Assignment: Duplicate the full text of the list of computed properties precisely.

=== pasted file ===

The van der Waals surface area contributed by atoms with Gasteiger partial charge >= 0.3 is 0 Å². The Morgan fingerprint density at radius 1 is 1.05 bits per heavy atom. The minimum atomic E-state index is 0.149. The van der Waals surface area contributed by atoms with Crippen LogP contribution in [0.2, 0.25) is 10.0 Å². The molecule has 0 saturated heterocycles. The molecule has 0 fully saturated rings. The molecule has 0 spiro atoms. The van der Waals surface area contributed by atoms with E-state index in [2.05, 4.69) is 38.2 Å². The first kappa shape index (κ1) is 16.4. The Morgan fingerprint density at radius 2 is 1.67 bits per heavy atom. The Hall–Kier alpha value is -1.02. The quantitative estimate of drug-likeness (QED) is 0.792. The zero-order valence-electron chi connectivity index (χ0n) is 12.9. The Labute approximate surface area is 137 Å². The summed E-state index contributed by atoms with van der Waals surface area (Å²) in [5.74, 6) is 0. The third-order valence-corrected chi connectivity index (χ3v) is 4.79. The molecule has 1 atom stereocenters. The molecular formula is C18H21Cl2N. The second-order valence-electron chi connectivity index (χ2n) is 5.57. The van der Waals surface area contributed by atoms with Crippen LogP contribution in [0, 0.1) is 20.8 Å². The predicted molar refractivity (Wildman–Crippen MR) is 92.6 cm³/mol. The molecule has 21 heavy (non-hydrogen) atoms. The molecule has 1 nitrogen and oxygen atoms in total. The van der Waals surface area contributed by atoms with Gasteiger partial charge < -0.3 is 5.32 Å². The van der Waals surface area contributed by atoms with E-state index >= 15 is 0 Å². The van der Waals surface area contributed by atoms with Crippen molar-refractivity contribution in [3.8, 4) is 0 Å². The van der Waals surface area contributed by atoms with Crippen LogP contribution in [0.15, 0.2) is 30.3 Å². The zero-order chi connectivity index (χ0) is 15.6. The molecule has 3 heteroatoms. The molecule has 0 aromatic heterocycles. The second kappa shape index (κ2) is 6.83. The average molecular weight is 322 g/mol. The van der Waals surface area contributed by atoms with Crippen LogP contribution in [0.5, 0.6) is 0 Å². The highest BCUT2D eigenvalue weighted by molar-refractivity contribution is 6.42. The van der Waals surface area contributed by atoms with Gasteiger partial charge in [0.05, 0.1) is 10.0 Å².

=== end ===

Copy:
The van der Waals surface area contributed by atoms with Gasteiger partial charge >= 0.3 is 0 Å². The Morgan fingerprint density at radius 1 is 1.05 bits per heavy atom. The minimum atomic E-state index is 0.149. The van der Waals surface area contributed by atoms with Crippen LogP contribution in [0.2, 0.25) is 10.0 Å². The molecule has 0 saturated heterocycles. The molecule has 0 fully saturated rings. The molecule has 0 spiro atoms. The van der Waals surface area contributed by atoms with E-state index in [2.05, 4.69) is 38.2 Å². The first kappa shape index (κ1) is 16.4. The Morgan fingerprint density at radius 2 is 1.67 bits per heavy atom. The Hall–Kier alpha value is -1.02. The quantitative estimate of drug-likeness (QED) is 0.792. The zero-order valence-electron chi connectivity index (χ0n) is 12.9. The Labute approximate surface area is 137 Å². The summed E-state index contributed by atoms with van der Waals surface area (Å²) in [5.74, 6) is 0. The third-order valence-corrected chi connectivity index (χ3v) is 4.79. The molecule has 1 atom stereocenters. The molecular formula is C18H21Cl2N. The second-order valence-electron chi connectivity index (χ2n) is 5.57. The van der Waals surface area contributed by atoms with Crippen LogP contribution in [0, 0.1) is 20.8 Å². The predicted molar refractivity (Wildman–Crippen MR) is 92.6 cm³/mol. The molecule has 21 heavy (non-hydrogen) atoms. The molecule has 1 nitrogen and oxygen atoms in total. The van der Waals surface area contributed by atoms with Gasteiger partial charge < -0.3 is 5.32 Å². The van der Waals surface area contributed by atoms with E-state index >= 15 is 0 Å². The van der Waals surface area contributed by atoms with Crippen molar-refractivity contribution in [3.8, 4) is 0 Å². The van der Waals surface area contributed by atoms with Crippen LogP contribution in [0.15, 0.2) is 30.3 Å². The zero-order chi connectivity index (χ0) is 15.6. The molecule has 3 heteroatoms. The molecule has 0 aromatic heterocycles. The second kappa shape index (κ2) is 6.83. The average molecular weight is 322 g/mol. The van der Waals surface area contributed by atoms with Crippen LogP contribution in [0.5, 0.6) is 0 Å². The highest BCUT2D eigenvalue weighted by molar-refractivity contribution is 6.42. The van der Waals surface area contributed by atoms with Gasteiger partial charge in [0.05, 0.1) is 10.0 Å².